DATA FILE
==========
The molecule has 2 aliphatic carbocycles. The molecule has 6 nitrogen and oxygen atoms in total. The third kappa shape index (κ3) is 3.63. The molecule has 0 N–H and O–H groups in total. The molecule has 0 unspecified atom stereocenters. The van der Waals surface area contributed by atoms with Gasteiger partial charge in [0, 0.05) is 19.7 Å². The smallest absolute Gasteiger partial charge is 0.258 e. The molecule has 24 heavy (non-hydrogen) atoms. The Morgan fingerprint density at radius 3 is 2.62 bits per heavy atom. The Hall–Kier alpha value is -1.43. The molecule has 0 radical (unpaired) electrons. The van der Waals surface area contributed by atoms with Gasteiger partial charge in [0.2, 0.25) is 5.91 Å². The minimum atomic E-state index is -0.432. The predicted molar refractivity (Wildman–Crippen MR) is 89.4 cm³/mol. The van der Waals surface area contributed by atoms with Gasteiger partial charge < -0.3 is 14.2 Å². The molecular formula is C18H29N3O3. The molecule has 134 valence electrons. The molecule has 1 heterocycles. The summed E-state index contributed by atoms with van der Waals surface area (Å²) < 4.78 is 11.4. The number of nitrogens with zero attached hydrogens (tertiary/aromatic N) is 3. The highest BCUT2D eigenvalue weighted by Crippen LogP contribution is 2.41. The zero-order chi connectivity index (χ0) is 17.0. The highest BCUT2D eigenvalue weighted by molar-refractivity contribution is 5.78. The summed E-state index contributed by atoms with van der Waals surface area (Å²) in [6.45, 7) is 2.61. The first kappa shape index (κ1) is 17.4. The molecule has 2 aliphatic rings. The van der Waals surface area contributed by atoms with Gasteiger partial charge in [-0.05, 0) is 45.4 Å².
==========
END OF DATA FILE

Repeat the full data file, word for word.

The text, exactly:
The molecule has 2 aliphatic carbocycles. The molecule has 6 nitrogen and oxygen atoms in total. The third kappa shape index (κ3) is 3.63. The molecule has 0 N–H and O–H groups in total. The molecule has 0 unspecified atom stereocenters. The van der Waals surface area contributed by atoms with Gasteiger partial charge in [0, 0.05) is 19.7 Å². The smallest absolute Gasteiger partial charge is 0.258 e. The molecule has 24 heavy (non-hydrogen) atoms. The Morgan fingerprint density at radius 3 is 2.62 bits per heavy atom. The Hall–Kier alpha value is -1.43. The molecule has 0 radical (unpaired) electrons. The van der Waals surface area contributed by atoms with Gasteiger partial charge in [0.2, 0.25) is 5.91 Å². The minimum atomic E-state index is -0.432. The predicted molar refractivity (Wildman–Crippen MR) is 89.4 cm³/mol. The van der Waals surface area contributed by atoms with Gasteiger partial charge < -0.3 is 14.2 Å². The molecular formula is C18H29N3O3. The molecule has 134 valence electrons. The molecule has 1 heterocycles. The summed E-state index contributed by atoms with van der Waals surface area (Å²) < 4.78 is 11.4. The number of nitrogens with zero attached hydrogens (tertiary/aromatic N) is 3. The highest BCUT2D eigenvalue weighted by Crippen LogP contribution is 2.41. The zero-order chi connectivity index (χ0) is 17.0. The highest BCUT2D eigenvalue weighted by molar-refractivity contribution is 5.78. The summed E-state index contributed by atoms with van der Waals surface area (Å²) in [6.45, 7) is 2.61. The first kappa shape index (κ1) is 17.4. The molecule has 2 aliphatic rings. The van der Waals surface area contributed by atoms with Gasteiger partial charge in [-0.05, 0) is 45.4 Å².